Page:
But I don't have kids. I don't have a gun. What I do have is a mental illness. When people go around, making blind accusations about people with a mental illness, I do get a little hot under the collar. Do you realize that if you (or someone you heard) are making sweeping accusations about mental illness, you are talking about me? When I hear "lock up the crazies," it means that someone thinks that I don't have rights as a human. Like I don't deserve to give my best effort at making a life of my own. There's something [stupid] going around Facebook that has a part that says "You ppl need to stop doing drugs while pregnant and having sick babies that grow up killing innocent people." While the killing innocent people part doesn't apply to me, I can safely guarantee that my mom did not do drugs while I was incubating in her belly. It's called genetics and situational factors. Generalizations make me feel like sh!#. Sorry for the cursing allusion, but hearing that honestly makes me want to curl up in a ball on my bed and give my best efforts at melting into the floor. Which, incidentally, is what I do when I'm sad or angry. I don't go out and kill people. For more on the Facebook post and the thoughts of an autistic mother (*correction because that didn't sound right when I just re-read it- mother of an autistic child), visit this post at Yeah. Good Times. It is well worth the read.

Ironically enough, "lock[ing] up the crazies" is what we are doing. I know, many people are like, whatevs man, healthcare shmelthcare! Funding is getting cut everywhere. The brilliant essay, "I am Adam Lanza's Mother," has this quote: " fact, the rate of inmate mental illness is five times greater (56%) than the non-incarcerated population." These people aren't getting help. Would you want jail to be your healthcare option? I don't. I doubt it is very good for the penal system either. When I was looking for options when I was first diagnosed, it was made very clear to me that unless I was suicidal or homicidal, my Bipolar disorder was not severe enough to be treated at immediate facilities. Because having a meltdown at 3 am, screaming into the night, isn't severe at all. I found (from calling many many many doctors) that the average length of time to get in to see a psychiatrist for a first visit is 6 weeks. 6 weeks to see a private doctor (with good insurance). That's an awfully long time to wait when you feel like you can't live with your illness. The system is flawed.

Until America realizes that mental illness is huge, and important at all levels, the lack of treatment will be sustained and people will keep making ignorant assumptions. While there are people who are unstable and violent, there are plenty of us who are keeping to ourselves and trying to live a life that works for us. But everyone with a mental disorder deserves help. Not just mindless medication, but legitimate help- medication if needed, the right kind of therapy, a place to go if the outside world isn't the best environment (not for all, but for some). Every human has the right to lead a full life. Isn't it time we made that happen? Wouldn't that lead to the best situation for everyone?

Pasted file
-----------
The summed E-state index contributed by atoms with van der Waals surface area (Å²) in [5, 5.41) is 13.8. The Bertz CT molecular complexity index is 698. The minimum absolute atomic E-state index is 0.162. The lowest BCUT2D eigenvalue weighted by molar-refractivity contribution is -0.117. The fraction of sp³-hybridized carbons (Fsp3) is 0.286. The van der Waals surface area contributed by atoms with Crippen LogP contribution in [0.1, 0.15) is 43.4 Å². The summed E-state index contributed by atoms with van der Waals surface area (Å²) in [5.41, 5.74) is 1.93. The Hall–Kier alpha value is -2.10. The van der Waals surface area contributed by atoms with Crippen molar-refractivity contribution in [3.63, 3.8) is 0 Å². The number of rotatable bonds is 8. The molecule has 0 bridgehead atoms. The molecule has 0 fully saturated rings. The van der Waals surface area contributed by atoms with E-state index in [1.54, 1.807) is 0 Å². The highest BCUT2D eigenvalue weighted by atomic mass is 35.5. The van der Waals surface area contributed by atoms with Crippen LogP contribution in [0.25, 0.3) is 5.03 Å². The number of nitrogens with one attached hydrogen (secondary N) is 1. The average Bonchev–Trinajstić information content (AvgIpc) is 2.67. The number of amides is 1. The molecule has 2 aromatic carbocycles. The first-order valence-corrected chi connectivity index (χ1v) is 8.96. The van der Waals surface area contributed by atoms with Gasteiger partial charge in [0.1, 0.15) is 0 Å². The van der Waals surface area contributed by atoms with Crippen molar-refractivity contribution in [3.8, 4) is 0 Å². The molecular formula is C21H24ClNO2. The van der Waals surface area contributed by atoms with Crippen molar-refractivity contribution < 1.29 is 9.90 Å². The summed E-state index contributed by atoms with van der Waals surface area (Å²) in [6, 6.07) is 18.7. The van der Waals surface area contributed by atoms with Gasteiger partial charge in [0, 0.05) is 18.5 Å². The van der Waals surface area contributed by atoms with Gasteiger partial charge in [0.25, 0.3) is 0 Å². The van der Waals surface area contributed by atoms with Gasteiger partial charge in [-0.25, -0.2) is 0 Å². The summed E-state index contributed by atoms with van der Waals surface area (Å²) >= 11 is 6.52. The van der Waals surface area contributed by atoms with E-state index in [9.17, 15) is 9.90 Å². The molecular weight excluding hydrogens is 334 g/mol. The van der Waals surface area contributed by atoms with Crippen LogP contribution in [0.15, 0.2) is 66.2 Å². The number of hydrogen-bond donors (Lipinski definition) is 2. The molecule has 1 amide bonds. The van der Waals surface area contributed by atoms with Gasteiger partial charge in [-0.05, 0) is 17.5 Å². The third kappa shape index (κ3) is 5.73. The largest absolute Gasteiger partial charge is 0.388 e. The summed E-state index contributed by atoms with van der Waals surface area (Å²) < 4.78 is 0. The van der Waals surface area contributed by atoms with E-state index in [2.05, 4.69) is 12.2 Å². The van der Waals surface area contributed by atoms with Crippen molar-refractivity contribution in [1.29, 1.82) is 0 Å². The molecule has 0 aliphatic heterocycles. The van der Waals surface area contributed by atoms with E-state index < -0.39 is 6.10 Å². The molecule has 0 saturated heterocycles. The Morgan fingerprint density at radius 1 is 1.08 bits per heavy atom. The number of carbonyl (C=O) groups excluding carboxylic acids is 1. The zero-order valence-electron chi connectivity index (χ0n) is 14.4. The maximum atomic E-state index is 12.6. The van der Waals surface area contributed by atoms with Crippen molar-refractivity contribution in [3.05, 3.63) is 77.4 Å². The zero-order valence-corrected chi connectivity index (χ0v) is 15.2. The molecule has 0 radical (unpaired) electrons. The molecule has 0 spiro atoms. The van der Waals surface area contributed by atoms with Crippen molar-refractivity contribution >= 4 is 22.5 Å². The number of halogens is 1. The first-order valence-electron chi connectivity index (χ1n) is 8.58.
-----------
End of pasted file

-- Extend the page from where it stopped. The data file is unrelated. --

Thanks for letting me get on my soap box for a while.


A guy's Advent Calendar (or stocking stuffers!)

Saturday, December 15, 2012

Planning on posting this a while back... and then life happened! Oh well, though it's a bit late to try this for your guy this year, these are good stocking stuffer ideas, or a 12 days of Christmas. Thomas has been enjoying this for the last two weeks, and I thought it'd be a nice thing to share.

I loved the idea of adding scripture with my gifts to remember "the reason for the season" (as the saying goes), and having a little meditation/devotion each morning. But all of the pins that had this idea and links to the scripture verses included the Book of Mormon (and no offense, Mormon peeps) but we're not Mormon. So taking their swell idea, I went to, hunted down the lectionary (our set readings for church each year) and took all the Advent-time readings. Bam! Done! I got some of the sticky flags and marked them in Thomas's bible to make it super quick to find when he's prepping for the day.

24 Days of Scripture
Isaiah 64:1-9
Psalm 80:1-7, 17-19
1 Corinthians 1:3-9
Mark 13:24-37
Isaiah 40:1-11
Psalm 85:1-2, 8-13
2 Peter 3:8-15
Mark 1:1-8
Isaiah 61:1-4, 8-11
Psalm 126
Luke 1:46b-55
1 Thessalonians 5:16-24
John 1:6-8, 19-28
2 Samuel 7:1-11,16
Luke 1:26-38
Malachi 3:1-4
Jeremiah 33:14-16
Psalm 25:1-10
1 Thessalonians 3:9-13
Luke 21:25-36
Luke 1:68-79
Philippians 1:3-11
Luke 3:1-6
Isaiah 12:2-6

I had some shipping tags lying around and I wrote the number of the day on the front and the bible verse of the day on the back.